VALIE EXPORT – AVANT-GARDE AND NONCONFORMITY

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Performer, photographer, avant-garde filmmaker and ardent feminist. In spite of the many controversies, in spite of the endless discussions to which her art has given rise, today, finally, the undoubted importance of VALIE EXPORT is worldwide acknowledged.

Everything began with a cigarette…

Her name is Waltraud Lehner. Yet very few people today know this. If, in fact, her original name was soon put aside, the whole world knows the unconventional VALIE EXPORT. Because, in fact, the controversial director, performer and photographer from Linz, chose this stage name – written strictly in capital letters – from the very beginning of her career.

Born, precisely, in Linz on May 17, 1940, Waltraud grew up with her mother – a war widow – and her two sisters. From a very young age, she was given a strongly religious education, which she herself remembers almost with tenderness. As a child, little Waltraud amused herself by inventing non-existent sins during her confessions, just to see what reactions this would cause. One could already guess, then, her marked personality and her desire to shock everyone around her. Yet it still took a few years before Austria – and later the whole world – began to take notice of her.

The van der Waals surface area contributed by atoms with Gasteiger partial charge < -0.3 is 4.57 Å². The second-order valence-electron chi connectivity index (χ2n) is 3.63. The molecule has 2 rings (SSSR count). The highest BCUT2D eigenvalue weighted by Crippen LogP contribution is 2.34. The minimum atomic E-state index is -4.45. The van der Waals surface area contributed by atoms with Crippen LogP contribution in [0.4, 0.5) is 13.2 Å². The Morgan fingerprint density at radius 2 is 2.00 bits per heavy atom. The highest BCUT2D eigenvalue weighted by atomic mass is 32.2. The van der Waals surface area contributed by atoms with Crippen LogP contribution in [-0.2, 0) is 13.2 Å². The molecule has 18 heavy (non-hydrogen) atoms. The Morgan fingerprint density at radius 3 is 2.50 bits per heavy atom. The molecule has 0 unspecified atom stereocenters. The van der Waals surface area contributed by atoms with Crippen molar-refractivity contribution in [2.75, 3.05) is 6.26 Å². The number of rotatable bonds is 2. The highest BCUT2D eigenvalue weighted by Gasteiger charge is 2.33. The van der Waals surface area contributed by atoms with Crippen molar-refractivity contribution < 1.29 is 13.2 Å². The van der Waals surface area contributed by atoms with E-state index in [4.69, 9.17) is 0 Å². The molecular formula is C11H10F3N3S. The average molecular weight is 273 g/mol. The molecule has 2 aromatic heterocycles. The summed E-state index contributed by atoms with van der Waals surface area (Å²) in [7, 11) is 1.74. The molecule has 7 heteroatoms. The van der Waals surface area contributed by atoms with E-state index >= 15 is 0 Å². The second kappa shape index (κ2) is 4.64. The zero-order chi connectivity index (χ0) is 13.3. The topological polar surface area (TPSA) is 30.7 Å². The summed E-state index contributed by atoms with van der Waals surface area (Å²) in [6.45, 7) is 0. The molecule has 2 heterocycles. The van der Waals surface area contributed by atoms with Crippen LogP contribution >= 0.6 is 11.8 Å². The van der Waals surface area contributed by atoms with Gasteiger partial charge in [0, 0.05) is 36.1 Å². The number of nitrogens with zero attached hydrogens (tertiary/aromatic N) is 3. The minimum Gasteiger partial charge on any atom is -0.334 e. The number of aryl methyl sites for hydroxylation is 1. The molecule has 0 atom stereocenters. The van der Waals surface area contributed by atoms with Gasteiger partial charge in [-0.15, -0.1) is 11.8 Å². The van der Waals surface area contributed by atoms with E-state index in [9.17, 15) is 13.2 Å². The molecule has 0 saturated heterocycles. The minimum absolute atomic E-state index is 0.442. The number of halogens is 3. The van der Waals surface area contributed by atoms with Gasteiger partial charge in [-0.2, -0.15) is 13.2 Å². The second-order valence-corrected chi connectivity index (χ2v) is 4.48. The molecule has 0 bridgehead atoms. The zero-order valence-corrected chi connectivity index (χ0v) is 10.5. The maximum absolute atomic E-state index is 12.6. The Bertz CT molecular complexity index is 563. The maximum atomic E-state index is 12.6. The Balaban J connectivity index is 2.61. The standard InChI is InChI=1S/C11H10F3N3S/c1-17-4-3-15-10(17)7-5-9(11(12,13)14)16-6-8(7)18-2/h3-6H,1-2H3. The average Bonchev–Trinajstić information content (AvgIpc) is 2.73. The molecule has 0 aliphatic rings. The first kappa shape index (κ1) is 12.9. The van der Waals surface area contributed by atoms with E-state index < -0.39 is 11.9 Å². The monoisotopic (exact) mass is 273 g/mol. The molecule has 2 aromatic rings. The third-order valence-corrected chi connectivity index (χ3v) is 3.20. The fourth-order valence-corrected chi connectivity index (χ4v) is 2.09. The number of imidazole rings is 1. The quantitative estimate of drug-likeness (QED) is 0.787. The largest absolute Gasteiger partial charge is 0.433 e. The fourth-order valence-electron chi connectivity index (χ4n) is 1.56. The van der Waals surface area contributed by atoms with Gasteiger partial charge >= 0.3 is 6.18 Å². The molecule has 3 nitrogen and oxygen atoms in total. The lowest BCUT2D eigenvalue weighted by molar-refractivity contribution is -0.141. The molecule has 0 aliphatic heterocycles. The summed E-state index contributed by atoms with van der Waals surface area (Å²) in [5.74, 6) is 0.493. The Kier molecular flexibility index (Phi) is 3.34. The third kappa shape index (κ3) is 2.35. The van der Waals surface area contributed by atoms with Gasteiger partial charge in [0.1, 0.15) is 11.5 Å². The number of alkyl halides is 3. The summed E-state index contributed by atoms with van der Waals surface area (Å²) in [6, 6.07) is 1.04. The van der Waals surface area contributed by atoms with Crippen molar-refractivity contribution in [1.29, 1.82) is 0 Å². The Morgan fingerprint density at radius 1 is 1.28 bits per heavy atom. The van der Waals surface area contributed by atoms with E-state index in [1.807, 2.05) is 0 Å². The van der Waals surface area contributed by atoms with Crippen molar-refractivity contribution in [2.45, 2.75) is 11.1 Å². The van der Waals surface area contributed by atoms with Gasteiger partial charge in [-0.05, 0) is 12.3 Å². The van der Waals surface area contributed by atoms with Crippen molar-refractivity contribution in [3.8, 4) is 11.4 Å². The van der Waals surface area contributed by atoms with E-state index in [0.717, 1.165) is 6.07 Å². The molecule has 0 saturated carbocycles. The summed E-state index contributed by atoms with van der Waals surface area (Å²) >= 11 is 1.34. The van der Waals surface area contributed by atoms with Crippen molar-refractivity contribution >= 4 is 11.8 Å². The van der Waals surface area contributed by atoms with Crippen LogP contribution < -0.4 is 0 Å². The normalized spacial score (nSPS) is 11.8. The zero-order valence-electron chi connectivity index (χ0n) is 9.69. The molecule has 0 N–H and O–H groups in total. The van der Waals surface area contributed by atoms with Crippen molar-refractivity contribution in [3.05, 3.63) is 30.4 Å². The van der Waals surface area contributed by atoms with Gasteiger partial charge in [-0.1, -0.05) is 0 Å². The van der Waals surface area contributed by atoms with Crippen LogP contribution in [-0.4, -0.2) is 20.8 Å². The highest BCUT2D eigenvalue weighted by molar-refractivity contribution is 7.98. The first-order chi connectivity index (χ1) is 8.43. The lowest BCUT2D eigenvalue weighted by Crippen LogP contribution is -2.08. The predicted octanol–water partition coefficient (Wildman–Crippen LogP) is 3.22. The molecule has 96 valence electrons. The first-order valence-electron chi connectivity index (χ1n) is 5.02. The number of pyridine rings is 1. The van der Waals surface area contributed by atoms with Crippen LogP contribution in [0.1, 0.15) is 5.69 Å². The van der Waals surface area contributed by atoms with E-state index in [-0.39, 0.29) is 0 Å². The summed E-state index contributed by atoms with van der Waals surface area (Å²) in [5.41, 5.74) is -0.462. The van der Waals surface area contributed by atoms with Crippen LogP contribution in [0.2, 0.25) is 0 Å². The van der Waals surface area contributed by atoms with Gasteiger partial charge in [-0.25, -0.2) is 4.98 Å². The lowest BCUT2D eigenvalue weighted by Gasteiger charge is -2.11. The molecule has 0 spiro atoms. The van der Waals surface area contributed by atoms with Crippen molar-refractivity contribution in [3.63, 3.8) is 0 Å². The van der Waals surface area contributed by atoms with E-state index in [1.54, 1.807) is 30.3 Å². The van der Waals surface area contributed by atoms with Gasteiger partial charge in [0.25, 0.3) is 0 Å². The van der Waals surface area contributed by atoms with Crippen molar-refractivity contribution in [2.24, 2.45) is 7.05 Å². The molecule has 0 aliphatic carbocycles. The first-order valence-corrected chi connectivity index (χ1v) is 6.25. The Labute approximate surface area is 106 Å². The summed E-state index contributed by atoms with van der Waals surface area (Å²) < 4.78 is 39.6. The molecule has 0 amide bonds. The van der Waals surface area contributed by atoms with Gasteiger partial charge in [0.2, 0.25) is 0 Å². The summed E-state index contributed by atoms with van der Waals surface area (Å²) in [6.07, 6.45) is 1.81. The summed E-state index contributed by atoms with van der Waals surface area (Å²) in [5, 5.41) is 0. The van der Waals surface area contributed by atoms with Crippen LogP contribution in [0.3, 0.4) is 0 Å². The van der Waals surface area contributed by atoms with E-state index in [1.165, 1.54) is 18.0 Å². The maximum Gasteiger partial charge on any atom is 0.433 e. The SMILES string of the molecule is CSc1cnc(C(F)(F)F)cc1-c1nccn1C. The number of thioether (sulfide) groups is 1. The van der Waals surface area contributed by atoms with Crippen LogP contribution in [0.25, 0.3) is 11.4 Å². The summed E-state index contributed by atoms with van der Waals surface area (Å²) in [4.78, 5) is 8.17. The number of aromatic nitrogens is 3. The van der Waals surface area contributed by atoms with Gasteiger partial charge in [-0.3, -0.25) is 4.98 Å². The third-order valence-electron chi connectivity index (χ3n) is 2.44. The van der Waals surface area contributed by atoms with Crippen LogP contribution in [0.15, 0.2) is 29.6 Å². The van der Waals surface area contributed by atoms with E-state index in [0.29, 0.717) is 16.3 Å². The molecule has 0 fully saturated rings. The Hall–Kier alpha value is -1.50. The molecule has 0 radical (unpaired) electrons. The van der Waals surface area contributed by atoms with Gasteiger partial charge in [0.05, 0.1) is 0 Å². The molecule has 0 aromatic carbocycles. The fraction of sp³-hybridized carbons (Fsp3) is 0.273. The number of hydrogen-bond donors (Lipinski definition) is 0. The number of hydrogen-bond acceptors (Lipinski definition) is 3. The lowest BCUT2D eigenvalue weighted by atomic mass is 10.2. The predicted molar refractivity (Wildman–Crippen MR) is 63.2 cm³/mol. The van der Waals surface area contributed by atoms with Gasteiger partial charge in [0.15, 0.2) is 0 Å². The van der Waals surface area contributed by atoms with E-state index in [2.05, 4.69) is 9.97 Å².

She married at the age of eighteen, in 1958, and in the same year her daughter Perdita was born. However, her marriage did not last long and already two years later, young Waltraud divorced her husband, claiming that by denying a purely chauvinist family setup at all costs and being able to look after herself she would finally be free and independent. And this attitude, among other things, would characterise her entire future art.

After graduating in Design from the Federal Institute of Higher Education and Research for the Textile Industry, VALIE EXPORT (whose stage name was officially chosen in 1967) took her first steps into the film world as a screenwriter and editor. At the same time, her contacts with her colleagues from Viennese Actionism were numerous and constant, and she undoubtedly took inspiration from them (especially with regard to the use of her own body, subjected to pain and suffering, during performances), although she differed in many respects and soon took her own path.